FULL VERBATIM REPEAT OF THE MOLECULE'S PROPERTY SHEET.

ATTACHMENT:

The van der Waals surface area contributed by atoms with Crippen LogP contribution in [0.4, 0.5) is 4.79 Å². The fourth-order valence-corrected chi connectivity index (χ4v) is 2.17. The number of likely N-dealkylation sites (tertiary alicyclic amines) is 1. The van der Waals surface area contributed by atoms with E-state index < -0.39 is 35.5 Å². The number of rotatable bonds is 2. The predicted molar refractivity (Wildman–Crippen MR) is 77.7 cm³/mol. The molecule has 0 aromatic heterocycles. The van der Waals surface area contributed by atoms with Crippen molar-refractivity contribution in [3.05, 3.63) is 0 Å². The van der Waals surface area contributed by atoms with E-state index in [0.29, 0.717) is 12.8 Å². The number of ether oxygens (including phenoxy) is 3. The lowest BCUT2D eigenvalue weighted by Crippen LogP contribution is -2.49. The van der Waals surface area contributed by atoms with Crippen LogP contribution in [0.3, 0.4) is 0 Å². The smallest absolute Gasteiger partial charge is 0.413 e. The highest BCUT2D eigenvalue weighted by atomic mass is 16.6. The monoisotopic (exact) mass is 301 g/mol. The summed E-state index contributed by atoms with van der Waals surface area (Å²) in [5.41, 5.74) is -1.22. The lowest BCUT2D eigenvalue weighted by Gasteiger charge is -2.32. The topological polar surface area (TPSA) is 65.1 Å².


The van der Waals surface area contributed by atoms with Crippen LogP contribution in [0.4, 0.5) is 4.79 Å². The fourth-order valence-corrected chi connectivity index (χ4v) is 2.17. The number of likely N-dealkylation sites (tertiary alicyclic amines) is 1. The van der Waals surface area contributed by atoms with E-state index < -0.39 is 35.5 Å². The number of rotatable bonds is 2. The predicted molar refractivity (Wildman–Crippen MR) is 77.7 cm³/mol. The molecule has 0 aromatic heterocycles. The van der Waals surface area contributed by atoms with Crippen molar-refractivity contribution in [3.05, 3.63) is 0 Å². The van der Waals surface area contributed by atoms with E-state index in [0.29, 0.717) is 12.8 Å². The number of ether oxygens (including phenoxy) is 3. The lowest BCUT2D eigenvalue weighted by Crippen LogP contribution is -2.49. The van der Waals surface area contributed by atoms with Crippen LogP contribution in [0.3, 0.4) is 0 Å². The smallest absolute Gasteiger partial charge is 0.413 e. The highest BCUT2D eigenvalue weighted by atomic mass is 16.6. The monoisotopic (exact) mass is 301 g/mol. The summed E-state index contributed by atoms with van der Waals surface area (Å²) in [5.41, 5.74) is -1.22. The lowest BCUT2D eigenvalue weighted by Gasteiger charge is -2.32. The topological polar surface area (TPSA) is 65.1 Å².